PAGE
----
Wow. That’s the response this car is supposed to elicit, and that's exactly what happens.
The German Quant e-Sportlimousine comes on like gangbusters. First, this new electric car is incredibly cool-looking, like the Tesla they didn’t get around to building.
Gullwing doors are often a sign of a car never making it into production. (Photo: Quant)
Then there’s the claimed specs: 370 miles on a charge, zero to 62 mph in 2.8 seconds, a top speed of 218 mph. And 920 horsepower (yes, you read that right, more than double the Tesla Model S) from a brave new world powertrain with four three-phase induction motors and a high-tech salt water “flow battery.”
Who wouldn't want one of these? The Renovo's only drawback is that $529,000 price tag. (Photo: Renovo)
We’ve been wowed before. Most recently, by the Renovo, an electric Cobra Daytona with twin electric motors, 500 horsepower and 1,000 pound-feet of torque yielding zero to 60 in less than 3.4 seconds, and a smoking hot $529,000 price tag. It’s not vaporware, but it is incredibly exotic.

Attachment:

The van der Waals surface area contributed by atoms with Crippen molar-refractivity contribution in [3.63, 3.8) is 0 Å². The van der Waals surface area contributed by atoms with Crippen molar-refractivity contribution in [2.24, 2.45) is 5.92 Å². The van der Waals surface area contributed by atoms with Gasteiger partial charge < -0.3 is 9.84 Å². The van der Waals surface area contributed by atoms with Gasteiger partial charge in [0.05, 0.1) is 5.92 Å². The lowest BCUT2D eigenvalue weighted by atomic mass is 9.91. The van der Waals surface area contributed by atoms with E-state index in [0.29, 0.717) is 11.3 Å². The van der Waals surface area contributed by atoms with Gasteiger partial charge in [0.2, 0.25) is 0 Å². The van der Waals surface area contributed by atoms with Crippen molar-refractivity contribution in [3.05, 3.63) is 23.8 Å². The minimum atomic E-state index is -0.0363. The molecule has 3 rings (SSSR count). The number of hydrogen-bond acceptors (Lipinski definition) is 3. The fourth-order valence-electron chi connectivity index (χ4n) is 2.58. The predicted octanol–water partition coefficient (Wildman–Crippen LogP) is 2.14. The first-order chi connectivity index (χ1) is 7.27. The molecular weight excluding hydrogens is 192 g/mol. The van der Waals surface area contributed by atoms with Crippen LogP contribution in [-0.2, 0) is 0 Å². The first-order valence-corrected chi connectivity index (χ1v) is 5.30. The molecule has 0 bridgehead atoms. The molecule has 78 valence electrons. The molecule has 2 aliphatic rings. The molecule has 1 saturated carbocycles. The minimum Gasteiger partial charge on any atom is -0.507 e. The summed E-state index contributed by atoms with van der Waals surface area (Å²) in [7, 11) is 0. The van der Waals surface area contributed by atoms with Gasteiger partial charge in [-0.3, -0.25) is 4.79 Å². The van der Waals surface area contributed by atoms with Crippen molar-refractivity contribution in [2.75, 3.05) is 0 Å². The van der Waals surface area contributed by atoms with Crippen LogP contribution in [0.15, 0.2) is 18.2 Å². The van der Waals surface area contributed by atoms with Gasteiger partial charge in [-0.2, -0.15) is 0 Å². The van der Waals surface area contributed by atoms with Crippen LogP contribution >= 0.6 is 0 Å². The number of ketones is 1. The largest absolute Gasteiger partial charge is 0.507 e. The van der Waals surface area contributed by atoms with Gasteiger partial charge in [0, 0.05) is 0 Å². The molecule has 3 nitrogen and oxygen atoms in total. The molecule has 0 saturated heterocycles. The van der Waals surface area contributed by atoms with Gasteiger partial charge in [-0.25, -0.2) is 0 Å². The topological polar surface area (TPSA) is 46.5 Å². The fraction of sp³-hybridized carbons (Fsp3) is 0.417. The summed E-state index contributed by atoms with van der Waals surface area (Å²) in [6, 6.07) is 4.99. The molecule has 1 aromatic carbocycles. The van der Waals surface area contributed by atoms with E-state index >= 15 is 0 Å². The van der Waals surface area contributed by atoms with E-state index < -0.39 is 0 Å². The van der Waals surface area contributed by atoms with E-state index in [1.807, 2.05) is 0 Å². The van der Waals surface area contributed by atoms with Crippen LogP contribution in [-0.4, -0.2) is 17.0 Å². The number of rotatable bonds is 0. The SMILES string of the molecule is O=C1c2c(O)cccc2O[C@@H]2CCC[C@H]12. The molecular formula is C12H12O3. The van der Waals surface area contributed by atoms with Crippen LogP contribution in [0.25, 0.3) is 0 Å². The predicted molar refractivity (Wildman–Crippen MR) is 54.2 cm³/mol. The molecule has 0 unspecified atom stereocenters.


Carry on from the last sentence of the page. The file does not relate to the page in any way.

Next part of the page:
And let’s not forget the Volar-e, a Spanish EV supercar from Applus Idiada that’s supposed to offer 1,000 horsepower (with 737 pound-feet of torque) and four electric motors.
Other such supercars are more amorphous, such as the Zap Motors all-wheel-drive Zap-X, a partnership with Lotus, that was supposed to deliver 350-mile charges, 10 minute recharging, and 644 horsepower from hub motors. Did I mention that this was back in 2007? Zap hasn’t produced anything vaguely like it.
This is how it's all supposed to work. (Graphic: Quant)
The Quant, shown at the Geneva Motor Show in March, looks great, but its whole drivetrain is pretty speculative. GE Global Research, for instance, is working on flow batteries (a sort of cross between today’s lithium-ion tech and a fuel cell), and the company has said it could be good for more than 240 miles of range. But we all know that battery development is agonizingly slow.
Quant exhibited this beauty, the NLV, with Koenigsegg at Geneva back in 2009. (Photo: Quant)
The Quant’s NanoFlowcell may be able to do all the company says, but don’t expect packs to go into electric cars tomorrow. And there’s no release date or even production plans for the e-Sportlimousine — it’s a concept car. Quant showed another “oh wow” car (the NLV Quant by Koenigsegg) at Geneva in 2009, and we aren’t driving around in those yet.
Everybody wants to be Tesla, but so far the Model S stands alone. Kings get dethroned, but this one may reign for a while. Here's one of the supercars on the road, the Volar-e:
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